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Ecotoxicological information

Short-term toxicity to aquatic invertebrates

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short-term toxicity to aquatic invertebrates
Type of information:
experimental study
Adequacy of study:
key study
1 (reliable without restriction)
Rationale for reliability incl. deficiencies:
other: Non-GLP, non-guideline study, published in peer reviewed literature, some limitations in design and/or reporting but otherwise adequate for assessment.
Principles of method if other than guideline:
The protective effect of reactive sulphide against AgNO3 toxicity to Daphnia magna neonates was studied. Acute (48 hour) toxicity tests were performed in the absence (<5 nM) and presence of low (~25 nM) and high (~250 nM) concentrations of zinc sulphide clusters under oxic conditions.
GLP compliance:
not specified
Specific details on test material used for the study:
Details on properties of test surrogate or analogue material (migrated information):
Not applicable
Analytical monitoring:
Details on sampling:
Full details provided in partner publication. Bowles et al. ET&C Vol. 21
Details on test solutions:
To ensure standardised conditions for water chemistry, synthetic water used for all tests was prepared as a single batch employing 1000 L of reverse osmosis-purified water in a food-grade polyethylene tank. Water was designed to resemble Lake Ontario (Canada) water and was slightly lower in hardness (115 vs. 150 mg/L CaCO3) and higher in pH (8.2 vs. 7.5) than the culture water used by the supplier. The synthetic water was bubbled with pure CO2 for 24 hours to ensure that CaCO3 went into solution and then was bubbled with air for 48 hours to ensure removal of excess CO2 and atmospheric equilibration. Water was then left to stand for 2 weeks prior to use.
Test organisms (species):
Daphnia magna
Details on test organisms:
Source aquatic Research Organisms, Hampton, NH, USA (ARO strain, lot 090600 brood origination US EPA, Cincinnati, OH, USA). Acclimated to synthetic water used in tests; fed a slurry of yeast, cerophyll, and trout chow. Following acclimation, reproduction rate was measured to ensure it met established criteria for a healthy population. Neonates passed through the mesh and into the aquarium of synthetic water and were collected within 6 to 24h of hatch for toxicological studies.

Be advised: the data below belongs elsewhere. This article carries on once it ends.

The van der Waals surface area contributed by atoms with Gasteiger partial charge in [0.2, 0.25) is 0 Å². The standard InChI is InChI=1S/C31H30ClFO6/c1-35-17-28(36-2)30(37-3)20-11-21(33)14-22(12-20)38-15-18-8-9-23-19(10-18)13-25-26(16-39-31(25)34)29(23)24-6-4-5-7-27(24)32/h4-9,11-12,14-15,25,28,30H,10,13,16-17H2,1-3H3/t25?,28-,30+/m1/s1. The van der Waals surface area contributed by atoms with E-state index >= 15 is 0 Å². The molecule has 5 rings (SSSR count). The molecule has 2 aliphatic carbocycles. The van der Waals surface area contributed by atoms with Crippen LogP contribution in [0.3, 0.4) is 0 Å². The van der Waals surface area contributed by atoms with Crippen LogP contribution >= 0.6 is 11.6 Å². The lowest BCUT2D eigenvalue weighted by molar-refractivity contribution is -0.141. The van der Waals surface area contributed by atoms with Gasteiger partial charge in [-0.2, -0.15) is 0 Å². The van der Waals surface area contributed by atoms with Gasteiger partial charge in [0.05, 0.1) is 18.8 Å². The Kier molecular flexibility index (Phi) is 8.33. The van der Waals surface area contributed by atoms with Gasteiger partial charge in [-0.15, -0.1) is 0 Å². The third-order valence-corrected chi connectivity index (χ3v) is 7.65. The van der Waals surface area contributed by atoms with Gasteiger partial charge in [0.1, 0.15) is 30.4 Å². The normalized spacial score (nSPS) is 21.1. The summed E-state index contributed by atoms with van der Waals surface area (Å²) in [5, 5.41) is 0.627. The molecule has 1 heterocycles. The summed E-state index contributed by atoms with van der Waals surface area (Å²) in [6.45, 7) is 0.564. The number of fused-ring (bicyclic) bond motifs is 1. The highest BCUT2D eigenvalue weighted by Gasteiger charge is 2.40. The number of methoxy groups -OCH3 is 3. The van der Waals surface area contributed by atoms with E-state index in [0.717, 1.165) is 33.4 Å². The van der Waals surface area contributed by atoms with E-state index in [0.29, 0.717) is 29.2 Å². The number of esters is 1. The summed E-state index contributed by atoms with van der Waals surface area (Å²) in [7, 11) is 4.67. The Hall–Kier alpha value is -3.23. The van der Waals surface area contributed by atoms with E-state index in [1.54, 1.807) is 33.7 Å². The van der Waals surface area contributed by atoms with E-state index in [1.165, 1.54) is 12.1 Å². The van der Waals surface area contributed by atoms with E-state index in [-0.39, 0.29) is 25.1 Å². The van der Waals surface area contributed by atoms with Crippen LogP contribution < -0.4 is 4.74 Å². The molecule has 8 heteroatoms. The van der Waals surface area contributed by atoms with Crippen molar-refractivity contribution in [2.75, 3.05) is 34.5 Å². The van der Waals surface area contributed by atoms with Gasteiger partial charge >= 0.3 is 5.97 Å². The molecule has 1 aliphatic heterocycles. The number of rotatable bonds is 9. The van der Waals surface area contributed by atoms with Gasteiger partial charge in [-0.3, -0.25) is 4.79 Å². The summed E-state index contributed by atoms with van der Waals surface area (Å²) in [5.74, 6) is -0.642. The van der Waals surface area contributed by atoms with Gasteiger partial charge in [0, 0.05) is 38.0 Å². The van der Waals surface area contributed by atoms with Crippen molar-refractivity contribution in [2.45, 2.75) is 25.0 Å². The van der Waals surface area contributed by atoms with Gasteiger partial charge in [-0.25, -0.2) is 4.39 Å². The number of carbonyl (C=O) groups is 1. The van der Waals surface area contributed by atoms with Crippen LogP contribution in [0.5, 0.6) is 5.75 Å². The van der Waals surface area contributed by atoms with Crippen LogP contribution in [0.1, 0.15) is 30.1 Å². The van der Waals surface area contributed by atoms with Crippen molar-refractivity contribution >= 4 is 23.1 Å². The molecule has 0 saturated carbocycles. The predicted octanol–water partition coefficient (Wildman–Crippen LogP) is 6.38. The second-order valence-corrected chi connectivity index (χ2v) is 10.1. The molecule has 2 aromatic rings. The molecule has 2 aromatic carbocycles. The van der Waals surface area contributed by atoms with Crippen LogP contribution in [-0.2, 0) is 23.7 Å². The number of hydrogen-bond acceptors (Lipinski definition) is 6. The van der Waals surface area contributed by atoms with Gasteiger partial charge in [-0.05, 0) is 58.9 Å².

Test type:
Water media type:
Limit test:
Total exposure duration:
48 h
Remarks on exposure duration:
Also 24 hours
Post exposure observation period:
115 mg/L CaCO3
Test temperature:
Dissolved oxygen:
PO2 = 164.2 ± 1.9 mmHg; n = 10
Not applicable
Nominal and measured concentrations:
In the absence of sulfide, nominal concentrations were 0 (control), 0.05, 0.1, 0.2, 0.5, 1, and 2 µg Ag/L (0, 0.46, 0.93, 1.9, 4.6, 9.3, and 19 nM) in both toxicity tests.
Details on test conditions:
Synthetic water in borosilicate glass beakers, acid washed in 1% HNO3 and rinsed with synthetic water prior to use. Three replicas of ten organisms per vessel were used with no aeration. Solution renewed after 24 hours. A 16 hour light, 8 hour dark day was used. The organisms were not fed.
Reference substance (positive control):
48 h
Dose descriptor:
Effect conc.:
0.22 µg/L
Nominal / measured:
meas. (arithm. mean)
Conc. based on:
Basis for effect:
Remarks on result:
other: 95% CL 0.19–0.25 µg Ag/L. Filtered (0.45 mm), silver concentration.
Details on results:
Results also for 24 hour LC50 and with added sulphide. Reactive sulfide protects D. magna against acute silver toxicity.
Results with reference substance (positive control):
Not applicable
Reported statistics and error estimates:
The 48 hour LC50 values and the respective 95% confidence intervals were estimated on the basis of the cumulative mortality data using probit analysis. These values were estimated on the basis of both nominal and mean measured total and filtered silver concentrations over the respective periods of the test and the results were compared.
Validity criteria fulfilled:
not applicable
The freshwater 48 hour LC50 values for Daphnia magna when exposed to silver nitrate are 0.18 to 0.26 µg Ag/L based on measured total silver concentration and 0.22 µg Ag/L based on measured filtered silver concentration.
Executive summary:

The study is a non-guideline study, published in peer reviewed literature and considered suitable for use as a key study for this endpoint. The freshwater 48 hour LC50 values for Daphnia magna when exposed to silver nitrate are 0.18 to 0.26 µg Ag/L based on measured total silver concentration and 0.22 µg Ag/L based on measured filtered silver concentration.

Description of key information

The lowest reported 48 hour EC50 is 0.22 µg Ag/L for Daphnia magna based on measured dissolved silver (Bianchini et al. 2002). This value is also selected as the acute ERV for classification purposes.

Key value for chemical safety assessment

Additional information

Data were available from several published sources on the short-term toxicity of silver to freshwater invertebrates when silver nitrate was used as the test substance. The most sensitive 48 hour EC50 is reported by Bianchini et al. (2002) for the water flea, Daphnia magna. Similar EC50 values were reported by other authors (e.g. Glover et al. 2005).

In freshwater, short-term tests indicate that invertebrates are more sensitive than fish. Within the invertebrates, cladocerans and amphipods are more sensitive than aquatic insects, which are in turn more sensitive than other tested invertebrate groups. This is consistent with other metals (e.g. copper and cadmium).

Data on the toxicity of silver to marine invertebrates are more limited. However, the data indicate that marine invertebrates are less sensitive to silver than freshwater species. The most sensitive acute LC50 (mortality) for a marine invertebrate is 15 μg Ag/L for the sea urchin Strongylocentrotus purpuratus (Dinnel et al. 1989).